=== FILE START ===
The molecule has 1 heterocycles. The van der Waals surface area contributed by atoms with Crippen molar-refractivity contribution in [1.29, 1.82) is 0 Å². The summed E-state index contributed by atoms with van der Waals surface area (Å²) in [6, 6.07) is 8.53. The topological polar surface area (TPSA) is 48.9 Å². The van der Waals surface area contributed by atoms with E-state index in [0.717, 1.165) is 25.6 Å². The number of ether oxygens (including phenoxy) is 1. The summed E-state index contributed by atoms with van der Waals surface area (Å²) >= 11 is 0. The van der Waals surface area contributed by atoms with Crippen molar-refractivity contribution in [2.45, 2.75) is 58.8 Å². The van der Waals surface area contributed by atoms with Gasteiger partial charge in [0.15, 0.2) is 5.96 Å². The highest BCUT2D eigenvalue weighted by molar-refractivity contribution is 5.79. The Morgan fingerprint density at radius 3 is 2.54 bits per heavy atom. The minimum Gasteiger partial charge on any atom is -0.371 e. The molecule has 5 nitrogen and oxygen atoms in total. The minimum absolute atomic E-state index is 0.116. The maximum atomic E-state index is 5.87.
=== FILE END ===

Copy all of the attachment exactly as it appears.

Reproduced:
The molecule has 1 heterocycles. The van der Waals surface area contributed by atoms with Crippen molar-refractivity contribution in [1.29, 1.82) is 0 Å². The summed E-state index contributed by atoms with van der Waals surface area (Å²) in [6, 6.07) is 8.53. The topological polar surface area (TPSA) is 48.9 Å². The van der Waals surface area contributed by atoms with E-state index in [0.717, 1.165) is 25.6 Å². The number of ether oxygens (including phenoxy) is 1. The summed E-state index contributed by atoms with van der Waals surface area (Å²) >= 11 is 0. The van der Waals surface area contributed by atoms with Crippen molar-refractivity contribution in [2.45, 2.75) is 58.8 Å². The van der Waals surface area contributed by atoms with Gasteiger partial charge in [0.15, 0.2) is 5.96 Å². The highest BCUT2D eigenvalue weighted by molar-refractivity contribution is 5.79. The Morgan fingerprint density at radius 3 is 2.54 bits per heavy atom. The minimum Gasteiger partial charge on any atom is -0.371 e. The molecule has 5 nitrogen and oxygen atoms in total. The minimum absolute atomic E-state index is 0.116. The maximum atomic E-state index is 5.87.